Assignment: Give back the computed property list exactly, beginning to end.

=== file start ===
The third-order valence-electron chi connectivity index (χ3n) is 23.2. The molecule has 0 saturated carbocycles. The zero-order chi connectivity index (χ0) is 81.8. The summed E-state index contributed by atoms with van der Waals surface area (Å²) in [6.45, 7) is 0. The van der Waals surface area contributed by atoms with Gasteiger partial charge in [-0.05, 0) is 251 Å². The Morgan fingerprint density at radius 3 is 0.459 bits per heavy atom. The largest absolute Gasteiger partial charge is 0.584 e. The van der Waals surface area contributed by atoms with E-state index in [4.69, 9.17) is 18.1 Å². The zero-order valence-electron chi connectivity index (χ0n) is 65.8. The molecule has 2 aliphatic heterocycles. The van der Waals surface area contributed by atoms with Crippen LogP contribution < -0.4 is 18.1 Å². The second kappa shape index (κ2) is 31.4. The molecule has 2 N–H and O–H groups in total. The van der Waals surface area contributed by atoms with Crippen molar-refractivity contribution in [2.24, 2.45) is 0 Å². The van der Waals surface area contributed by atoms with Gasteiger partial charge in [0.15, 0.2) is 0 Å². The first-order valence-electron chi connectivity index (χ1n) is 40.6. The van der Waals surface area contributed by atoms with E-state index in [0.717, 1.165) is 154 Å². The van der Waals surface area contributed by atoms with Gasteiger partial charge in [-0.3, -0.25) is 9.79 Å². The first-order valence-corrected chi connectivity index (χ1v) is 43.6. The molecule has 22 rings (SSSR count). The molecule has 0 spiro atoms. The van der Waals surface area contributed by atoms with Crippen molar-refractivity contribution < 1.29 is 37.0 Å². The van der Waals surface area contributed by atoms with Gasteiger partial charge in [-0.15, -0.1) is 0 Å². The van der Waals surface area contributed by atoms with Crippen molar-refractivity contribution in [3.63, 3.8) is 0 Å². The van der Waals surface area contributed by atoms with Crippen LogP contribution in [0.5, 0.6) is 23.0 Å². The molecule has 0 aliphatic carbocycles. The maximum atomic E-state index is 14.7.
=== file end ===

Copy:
The third-order valence-electron chi connectivity index (χ3n) is 23.2. The molecule has 0 saturated carbocycles. The zero-order chi connectivity index (χ0) is 81.8. The summed E-state index contributed by atoms with van der Waals surface area (Å²) in [6.45, 7) is 0. The van der Waals surface area contributed by atoms with Gasteiger partial charge in [-0.05, 0) is 251 Å². The Morgan fingerprint density at radius 3 is 0.459 bits per heavy atom. The largest absolute Gasteiger partial charge is 0.584 e. The van der Waals surface area contributed by atoms with E-state index in [4.69, 9.17) is 18.1 Å². The zero-order valence-electron chi connectivity index (χ0n) is 65.8. The molecule has 2 aliphatic heterocycles. The van der Waals surface area contributed by atoms with Crippen LogP contribution < -0.4 is 18.1 Å². The second kappa shape index (κ2) is 31.4. The molecule has 2 N–H and O–H groups in total. The van der Waals surface area contributed by atoms with Crippen molar-refractivity contribution in [2.24, 2.45) is 0 Å². The van der Waals surface area contributed by atoms with Gasteiger partial charge in [0.15, 0.2) is 0 Å². The first-order valence-electron chi connectivity index (χ1n) is 40.6. The van der Waals surface area contributed by atoms with E-state index in [0.717, 1.165) is 154 Å². The van der Waals surface area contributed by atoms with Gasteiger partial charge in [-0.3, -0.25) is 9.79 Å². The first-order valence-corrected chi connectivity index (χ1v) is 43.6. The molecule has 22 rings (SSSR count). The molecule has 0 spiro atoms. The van der Waals surface area contributed by atoms with Crippen molar-refractivity contribution < 1.29 is 37.0 Å². The van der Waals surface area contributed by atoms with Gasteiger partial charge in [-0.15, -0.1) is 0 Å². The van der Waals surface area contributed by atoms with Crippen molar-refractivity contribution in [3.63, 3.8) is 0 Å². The van der Waals surface area contributed by atoms with Crippen LogP contribution in [0.5, 0.6) is 23.0 Å². The molecule has 0 aliphatic carbocycles. The maximum atomic E-state index is 14.7.